With Gran Turismo 5 round the corner (hopefully) some lucky people have managed to somehow bag themselves a copy early and have been dripping details onto the Internet like a badly serviced tap. Still, luckily for everyone involved TheSixthAxis have collated them and below is a summary of their findings. All in all, it’s looking quite handy.
The game’s install takes about 40 minutes. You’re warned that it might be closer to 50, but Amar’s installation was done in ten minutes less than that, so it presumably depends a little on your model of PS3 and the hard drive you’ve got installed. The space taken is actually about 6.4GB, but that space gradually unpacks as you’re playing to be closer to the previously mentioned 10GB. In short, better make some room before the game’s release next week.
Steering wheels that feature a clutch do work. Apparently it’s the same process as Gran Turismo 5: Prologue – you have to press triangle before a race, but clutch support is in.
The dashboard view is configurable. Anyone moaning that the steering wheel and dash take up too much screen real-estate when playing from the in-car view will rejoice in the news that you can tweak the ‘interior view angle’ in the game’s ‘Quick Options’ from Standard to Narrow and Narrower, pushing the field of view inwards so that more of the windscreen is visible and less of the dash. Perfect. The HUD map size can also be adjusted.
Tyre and fuel depletion is in. Before a race you can opt for whether you’d like GT5 to simulate the wear and tear of the tyres and whether or not fuel depletion should be a factor in the game. Indeed, revving hard and driving to the limit will use up more fuel just like in real life.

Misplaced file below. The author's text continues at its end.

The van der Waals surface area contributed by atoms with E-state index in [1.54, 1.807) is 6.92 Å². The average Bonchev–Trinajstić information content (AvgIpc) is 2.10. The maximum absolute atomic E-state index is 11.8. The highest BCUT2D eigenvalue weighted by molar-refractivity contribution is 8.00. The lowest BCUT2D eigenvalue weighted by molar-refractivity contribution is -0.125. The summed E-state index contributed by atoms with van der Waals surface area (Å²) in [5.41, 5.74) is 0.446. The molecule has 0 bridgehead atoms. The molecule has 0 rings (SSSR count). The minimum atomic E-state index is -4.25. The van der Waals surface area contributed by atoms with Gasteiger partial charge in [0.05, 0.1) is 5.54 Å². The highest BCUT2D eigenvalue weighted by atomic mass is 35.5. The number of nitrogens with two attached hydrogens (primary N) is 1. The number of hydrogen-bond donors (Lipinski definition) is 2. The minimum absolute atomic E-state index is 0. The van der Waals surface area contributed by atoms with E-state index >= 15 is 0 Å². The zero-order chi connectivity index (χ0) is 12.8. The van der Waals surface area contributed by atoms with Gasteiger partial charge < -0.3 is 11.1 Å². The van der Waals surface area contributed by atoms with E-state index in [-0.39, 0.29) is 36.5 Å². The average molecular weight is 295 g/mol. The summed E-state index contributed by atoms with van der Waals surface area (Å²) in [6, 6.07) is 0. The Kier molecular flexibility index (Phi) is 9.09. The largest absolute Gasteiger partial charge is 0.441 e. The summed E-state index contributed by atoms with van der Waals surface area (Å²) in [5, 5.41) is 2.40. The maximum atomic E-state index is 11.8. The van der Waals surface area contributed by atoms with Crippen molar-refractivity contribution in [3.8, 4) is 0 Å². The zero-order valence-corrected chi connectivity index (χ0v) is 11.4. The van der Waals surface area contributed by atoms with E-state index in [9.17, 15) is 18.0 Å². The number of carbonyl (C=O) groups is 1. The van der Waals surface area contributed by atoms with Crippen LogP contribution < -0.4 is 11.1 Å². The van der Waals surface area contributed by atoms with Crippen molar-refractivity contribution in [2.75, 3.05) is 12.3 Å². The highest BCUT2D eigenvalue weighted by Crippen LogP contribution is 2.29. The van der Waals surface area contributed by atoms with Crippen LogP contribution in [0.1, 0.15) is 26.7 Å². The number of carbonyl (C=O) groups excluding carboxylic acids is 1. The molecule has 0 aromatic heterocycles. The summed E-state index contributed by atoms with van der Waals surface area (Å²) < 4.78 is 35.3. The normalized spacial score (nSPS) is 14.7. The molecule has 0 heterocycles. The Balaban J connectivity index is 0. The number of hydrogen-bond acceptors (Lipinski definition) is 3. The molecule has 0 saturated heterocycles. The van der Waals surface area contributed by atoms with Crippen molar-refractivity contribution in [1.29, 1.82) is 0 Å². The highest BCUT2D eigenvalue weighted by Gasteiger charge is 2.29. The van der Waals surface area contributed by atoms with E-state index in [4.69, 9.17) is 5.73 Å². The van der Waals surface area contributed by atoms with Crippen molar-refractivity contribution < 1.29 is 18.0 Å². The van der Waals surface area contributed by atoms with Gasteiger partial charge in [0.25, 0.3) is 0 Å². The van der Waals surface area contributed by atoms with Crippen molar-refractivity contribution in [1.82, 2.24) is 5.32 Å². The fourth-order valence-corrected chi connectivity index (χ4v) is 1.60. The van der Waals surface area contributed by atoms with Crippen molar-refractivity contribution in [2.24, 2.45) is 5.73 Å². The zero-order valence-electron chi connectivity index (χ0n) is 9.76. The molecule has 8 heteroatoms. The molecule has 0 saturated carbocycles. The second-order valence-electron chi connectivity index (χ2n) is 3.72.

The distinction between Professional and Standard physics has been removed. There’s a new option – Skid Recovery – which helps to simplify some of the physics but there’s no longer a toggle between the two options. Amar says that the physics lay somewhere between Prologue and the GT Academy demo, they’re better and more complex than GT5P and yet more realistic than they were in Academy; they’re the best the series has ever had. Skid Recovery is locked ‘on’ for the early License Tests, too.
The sound is much improved. There’s a clear difference between GT5?s sound and that in previous versions, and the engines sound the best when heard from the roof-mounted camera. There’s no hood-cam, though, which might be disappointing to some. Bumping into other cars now sounds much better, and in 5.1 there’s a distinct doppler effect, especially in replays, that has to be heard to be believed.
Each car you can buy has a ‘demo’ mode. When in the dealership you can watch the car being auto driven on a test track with the car’s description and story scrolling past. The cars go all over the track, up and down, and the engine note is reflected appropriately.
Standard cars look fine. There’s been some internet chatter about the difference between the Standard (pulled from GT4) and the Premium (new to GT5) cars, but Amar says that the Standard ones, whilst obviously not up the level of the super detailed Premium ones, are absolutely fine.
Winning races doesn’t always unlock new cars. Indeed, cars are unlocked as ‘tickets’ which can be redeemed yourself or gifted to others (which is a nice touch) but you can also expect to win paint colours and new horns, both of which are collectable.
Other things of note: there’s 189 songs in the game’s soundtrack; 16 car races feature in the License Tests; the replays (which feature two internal views pointed at the driver, too) are amazing, with incredible lighting effects and the GUI, which we didn’t think that much of in the still shots, is genre leading.